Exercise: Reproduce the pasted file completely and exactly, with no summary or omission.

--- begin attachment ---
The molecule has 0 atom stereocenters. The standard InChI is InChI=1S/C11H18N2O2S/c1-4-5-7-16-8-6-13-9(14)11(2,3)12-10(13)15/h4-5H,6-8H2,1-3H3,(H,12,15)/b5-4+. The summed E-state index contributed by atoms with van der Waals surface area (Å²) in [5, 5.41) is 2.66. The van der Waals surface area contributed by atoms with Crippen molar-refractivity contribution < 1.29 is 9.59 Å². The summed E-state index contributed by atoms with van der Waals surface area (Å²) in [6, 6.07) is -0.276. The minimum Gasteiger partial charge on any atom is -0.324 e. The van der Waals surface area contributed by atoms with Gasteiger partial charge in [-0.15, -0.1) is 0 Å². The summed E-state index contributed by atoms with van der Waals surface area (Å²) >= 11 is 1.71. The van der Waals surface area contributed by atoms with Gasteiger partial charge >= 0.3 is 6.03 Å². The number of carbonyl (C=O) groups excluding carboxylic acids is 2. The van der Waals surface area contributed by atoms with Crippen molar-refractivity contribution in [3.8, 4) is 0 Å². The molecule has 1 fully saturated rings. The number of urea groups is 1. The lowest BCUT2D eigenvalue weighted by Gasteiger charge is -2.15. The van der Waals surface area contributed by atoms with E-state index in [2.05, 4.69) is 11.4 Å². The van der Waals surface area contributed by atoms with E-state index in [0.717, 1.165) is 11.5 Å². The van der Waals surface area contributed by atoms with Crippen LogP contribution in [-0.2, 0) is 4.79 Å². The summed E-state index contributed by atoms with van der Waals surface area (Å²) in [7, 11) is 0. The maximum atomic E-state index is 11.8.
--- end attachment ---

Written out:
The molecule has 0 atom stereocenters. The standard InChI is InChI=1S/C11H18N2O2S/c1-4-5-7-16-8-6-13-9(14)11(2,3)12-10(13)15/h4-5H,6-8H2,1-3H3,(H,12,15)/b5-4+. The summed E-state index contributed by atoms with van der Waals surface area (Å²) in [5, 5.41) is 2.66. The van der Waals surface area contributed by atoms with Crippen molar-refractivity contribution < 1.29 is 9.59 Å². The summed E-state index contributed by atoms with van der Waals surface area (Å²) in [6, 6.07) is -0.276. The minimum Gasteiger partial charge on any atom is -0.324 e. The van der Waals surface area contributed by atoms with Gasteiger partial charge in [-0.15, -0.1) is 0 Å². The summed E-state index contributed by atoms with van der Waals surface area (Å²) >= 11 is 1.71. The van der Waals surface area contributed by atoms with Gasteiger partial charge >= 0.3 is 6.03 Å². The number of carbonyl (C=O) groups excluding carboxylic acids is 2. The van der Waals surface area contributed by atoms with Crippen molar-refractivity contribution in [3.8, 4) is 0 Å². The molecule has 1 fully saturated rings. The number of urea groups is 1. The lowest BCUT2D eigenvalue weighted by Gasteiger charge is -2.15. The van der Waals surface area contributed by atoms with E-state index in [2.05, 4.69) is 11.4 Å². The van der Waals surface area contributed by atoms with E-state index in [0.717, 1.165) is 11.5 Å². The van der Waals surface area contributed by atoms with Crippen LogP contribution in [-0.2, 0) is 4.79 Å². The summed E-state index contributed by atoms with van der Waals surface area (Å²) in [7, 11) is 0. The maximum atomic E-state index is 11.8.